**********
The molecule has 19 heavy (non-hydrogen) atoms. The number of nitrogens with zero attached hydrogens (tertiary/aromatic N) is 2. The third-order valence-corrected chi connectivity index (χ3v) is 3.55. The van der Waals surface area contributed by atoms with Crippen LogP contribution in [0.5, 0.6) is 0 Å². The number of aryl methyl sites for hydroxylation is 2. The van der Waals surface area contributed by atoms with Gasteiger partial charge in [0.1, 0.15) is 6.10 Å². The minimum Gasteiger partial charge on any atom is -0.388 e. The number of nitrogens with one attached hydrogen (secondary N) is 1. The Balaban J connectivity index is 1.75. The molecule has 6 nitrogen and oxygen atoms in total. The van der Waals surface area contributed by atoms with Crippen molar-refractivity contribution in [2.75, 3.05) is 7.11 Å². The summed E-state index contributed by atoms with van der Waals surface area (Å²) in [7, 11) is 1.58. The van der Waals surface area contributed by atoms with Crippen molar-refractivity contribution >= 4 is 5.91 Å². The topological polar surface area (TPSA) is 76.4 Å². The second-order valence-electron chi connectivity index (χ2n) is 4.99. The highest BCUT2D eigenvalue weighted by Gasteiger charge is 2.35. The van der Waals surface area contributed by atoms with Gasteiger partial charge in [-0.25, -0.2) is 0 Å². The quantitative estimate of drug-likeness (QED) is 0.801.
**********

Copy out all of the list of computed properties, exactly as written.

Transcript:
The molecule has 19 heavy (non-hydrogen) atoms. The number of nitrogens with zero attached hydrogens (tertiary/aromatic N) is 2. The third-order valence-corrected chi connectivity index (χ3v) is 3.55. The van der Waals surface area contributed by atoms with Crippen LogP contribution in [0.5, 0.6) is 0 Å². The number of aryl methyl sites for hydroxylation is 2. The van der Waals surface area contributed by atoms with Gasteiger partial charge in [0.1, 0.15) is 6.10 Å². The minimum Gasteiger partial charge on any atom is -0.388 e. The number of nitrogens with one attached hydrogen (secondary N) is 1. The Balaban J connectivity index is 1.75. The molecule has 6 nitrogen and oxygen atoms in total. The van der Waals surface area contributed by atoms with Crippen molar-refractivity contribution in [2.75, 3.05) is 7.11 Å². The summed E-state index contributed by atoms with van der Waals surface area (Å²) in [7, 11) is 1.58. The van der Waals surface area contributed by atoms with Crippen molar-refractivity contribution >= 4 is 5.91 Å². The topological polar surface area (TPSA) is 76.4 Å². The second-order valence-electron chi connectivity index (χ2n) is 4.99. The highest BCUT2D eigenvalue weighted by Gasteiger charge is 2.35. The van der Waals surface area contributed by atoms with Gasteiger partial charge in [-0.25, -0.2) is 0 Å². The quantitative estimate of drug-likeness (QED) is 0.801.